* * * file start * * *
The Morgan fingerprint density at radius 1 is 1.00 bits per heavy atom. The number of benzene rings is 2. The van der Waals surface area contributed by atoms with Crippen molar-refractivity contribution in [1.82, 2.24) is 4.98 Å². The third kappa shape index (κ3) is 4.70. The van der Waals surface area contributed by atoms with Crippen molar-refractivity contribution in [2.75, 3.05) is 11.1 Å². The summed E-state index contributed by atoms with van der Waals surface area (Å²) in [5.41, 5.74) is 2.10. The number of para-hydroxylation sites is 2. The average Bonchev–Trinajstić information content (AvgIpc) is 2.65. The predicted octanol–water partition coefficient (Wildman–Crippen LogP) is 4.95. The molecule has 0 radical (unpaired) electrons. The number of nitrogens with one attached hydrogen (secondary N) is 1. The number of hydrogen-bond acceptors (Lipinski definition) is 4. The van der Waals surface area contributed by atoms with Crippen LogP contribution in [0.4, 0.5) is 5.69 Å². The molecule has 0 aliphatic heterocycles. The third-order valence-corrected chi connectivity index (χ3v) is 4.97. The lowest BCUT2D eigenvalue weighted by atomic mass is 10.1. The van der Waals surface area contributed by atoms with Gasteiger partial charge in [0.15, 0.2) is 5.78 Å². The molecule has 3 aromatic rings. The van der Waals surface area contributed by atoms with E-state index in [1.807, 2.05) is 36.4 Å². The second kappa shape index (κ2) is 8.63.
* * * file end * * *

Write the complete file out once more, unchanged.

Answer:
The Morgan fingerprint density at radius 1 is 1.00 bits per heavy atom. The number of benzene rings is 2. The van der Waals surface area contributed by atoms with Crippen molar-refractivity contribution in [1.82, 2.24) is 4.98 Å². The third kappa shape index (κ3) is 4.70. The van der Waals surface area contributed by atoms with Crippen molar-refractivity contribution in [2.75, 3.05) is 11.1 Å². The summed E-state index contributed by atoms with van der Waals surface area (Å²) in [5.41, 5.74) is 2.10. The number of para-hydroxylation sites is 2. The average Bonchev–Trinajstić information content (AvgIpc) is 2.65. The predicted octanol–water partition coefficient (Wildman–Crippen LogP) is 4.95. The molecule has 0 radical (unpaired) electrons. The number of nitrogens with one attached hydrogen (secondary N) is 1. The number of hydrogen-bond acceptors (Lipinski definition) is 4. The van der Waals surface area contributed by atoms with Crippen LogP contribution in [0.4, 0.5) is 5.69 Å². The molecule has 0 aliphatic heterocycles. The third-order valence-corrected chi connectivity index (χ3v) is 4.97. The lowest BCUT2D eigenvalue weighted by atomic mass is 10.1. The van der Waals surface area contributed by atoms with Gasteiger partial charge in [0.15, 0.2) is 5.78 Å². The molecule has 3 aromatic rings. The van der Waals surface area contributed by atoms with E-state index in [1.807, 2.05) is 36.4 Å². The second kappa shape index (κ2) is 8.63.